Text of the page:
This particular usefulness covers a robust and interesting debate that has flushed out the details of how traditional publishers and e-book vendors compensate authors and the difference between the two. It boils down to more options for both consumers and authors, and that is always a good thing.

As a new writer, and hopeful soon-to-be published author, this debate has helped me make informed decisions regarding how and with whom I want to publish my books. As is the case with any type of business, I think there is room for both types of publishing and that a fair compensation for all parties involved is possible. And why not? What’s good for the consumer is ultimately good for everybody.

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To self-Publish or Not to Self-Publish

As the tussle between two giants, Hachette and Amazon, carries on, I am still undecided as a first time author as to which method I want to try first. Perhaps it should come down to how adept I am at self promotion on social media combined with how skilled I am at self editing. Self publishing by default requires skill and confidence in my own ability to edit to a level worthy of publishing. An agent/publisher has the resources to help with editing and promotion. Assuming a non-best seller right out of the gate, one method pays more than the other percentage wise.

I have recently taken up reading other author’s work, mostly in support of other new authors. Unfortunately, the self published side often has more editing errors than the traditionally published books. I reckon if a reader can look beyond the mistakes, he can still enjoy the story. But if the errors become distracting, then it is no longer enjoyable. One has to weigh the risks involved – a give and take, check and balance.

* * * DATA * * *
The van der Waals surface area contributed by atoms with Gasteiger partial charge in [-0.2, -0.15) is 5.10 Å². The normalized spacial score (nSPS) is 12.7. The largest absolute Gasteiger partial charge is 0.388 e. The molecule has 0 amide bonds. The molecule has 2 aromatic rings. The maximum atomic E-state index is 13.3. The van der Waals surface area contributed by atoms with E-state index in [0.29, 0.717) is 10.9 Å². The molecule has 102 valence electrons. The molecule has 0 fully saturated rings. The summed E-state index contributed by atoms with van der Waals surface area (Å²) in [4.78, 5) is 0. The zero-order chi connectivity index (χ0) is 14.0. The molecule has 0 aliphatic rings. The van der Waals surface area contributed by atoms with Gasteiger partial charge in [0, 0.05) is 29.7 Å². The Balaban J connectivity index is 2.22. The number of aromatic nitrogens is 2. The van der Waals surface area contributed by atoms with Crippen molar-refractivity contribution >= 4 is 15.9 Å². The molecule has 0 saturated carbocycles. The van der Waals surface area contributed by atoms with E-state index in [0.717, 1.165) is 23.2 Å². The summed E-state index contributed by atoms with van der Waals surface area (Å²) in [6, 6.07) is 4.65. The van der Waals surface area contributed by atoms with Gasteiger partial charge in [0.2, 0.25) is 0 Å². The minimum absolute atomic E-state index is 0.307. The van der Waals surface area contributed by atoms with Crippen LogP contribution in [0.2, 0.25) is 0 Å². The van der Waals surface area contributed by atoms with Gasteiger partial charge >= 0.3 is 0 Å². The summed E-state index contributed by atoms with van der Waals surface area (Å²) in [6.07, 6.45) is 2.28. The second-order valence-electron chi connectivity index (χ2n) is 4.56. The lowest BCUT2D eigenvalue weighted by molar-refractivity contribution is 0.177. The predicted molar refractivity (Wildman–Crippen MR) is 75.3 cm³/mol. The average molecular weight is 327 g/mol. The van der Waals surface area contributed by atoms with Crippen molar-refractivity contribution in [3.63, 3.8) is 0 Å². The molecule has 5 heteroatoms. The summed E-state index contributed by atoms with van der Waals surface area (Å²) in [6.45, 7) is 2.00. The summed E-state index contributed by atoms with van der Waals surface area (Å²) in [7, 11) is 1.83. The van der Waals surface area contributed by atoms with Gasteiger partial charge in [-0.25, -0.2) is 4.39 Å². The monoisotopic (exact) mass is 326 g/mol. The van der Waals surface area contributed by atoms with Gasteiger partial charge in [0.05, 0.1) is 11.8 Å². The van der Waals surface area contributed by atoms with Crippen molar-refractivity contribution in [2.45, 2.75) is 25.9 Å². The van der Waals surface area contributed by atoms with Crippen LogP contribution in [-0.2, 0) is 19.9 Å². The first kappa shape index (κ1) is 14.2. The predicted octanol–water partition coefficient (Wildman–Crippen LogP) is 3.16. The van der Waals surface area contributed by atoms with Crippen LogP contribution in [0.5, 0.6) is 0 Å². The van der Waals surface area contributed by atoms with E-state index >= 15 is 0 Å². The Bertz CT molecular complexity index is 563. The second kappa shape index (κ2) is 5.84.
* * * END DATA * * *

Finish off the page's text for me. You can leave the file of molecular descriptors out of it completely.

Of course, I eventually plan to leverage both methods and as many platforms as I can reach. The social media … thingy… will always be a challenge for me because my generational upbringing makes me think of it as just a little weird. However, for my first book, I have only to decide which one to start with first – agent or self pub.

With so many agents out there, and presuming the quality of my work is adequate, I’d think the odds are at least decent when connecting with a suitable agent. On the other hand, the self publishing outlets are numerous and are just a few clicks away. But even folks I ask have differing opinions and the argument for each is compelling.

So, what do you think, all of my vast cache of followers? I’m very interested.

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Snowpiercer – movie by director Bong Joon-ho

Watched Snowpiercer last evening. Rather entertaining in a bog of boring and unoriginal movies. This one has the potential to become a classic similar to that of Blade Runner. It leaves you wanting more with each stroke of the perpetual engine. It also speaks volumes against the perils of radical decisions regarding climate change and human meddling.

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A big thanks to my beta readers

A big thanks to the handful of beta readers who gave me their time and effort and expertise to read through my first draft manuscript and provide such excellent feedback. I plan to get deep  into my revision this weekend. Thanks to Jolene, Carman, Stan, Tom, Julie, Linda, Tina, and Suzie. You’ve helped make my first book a readable product.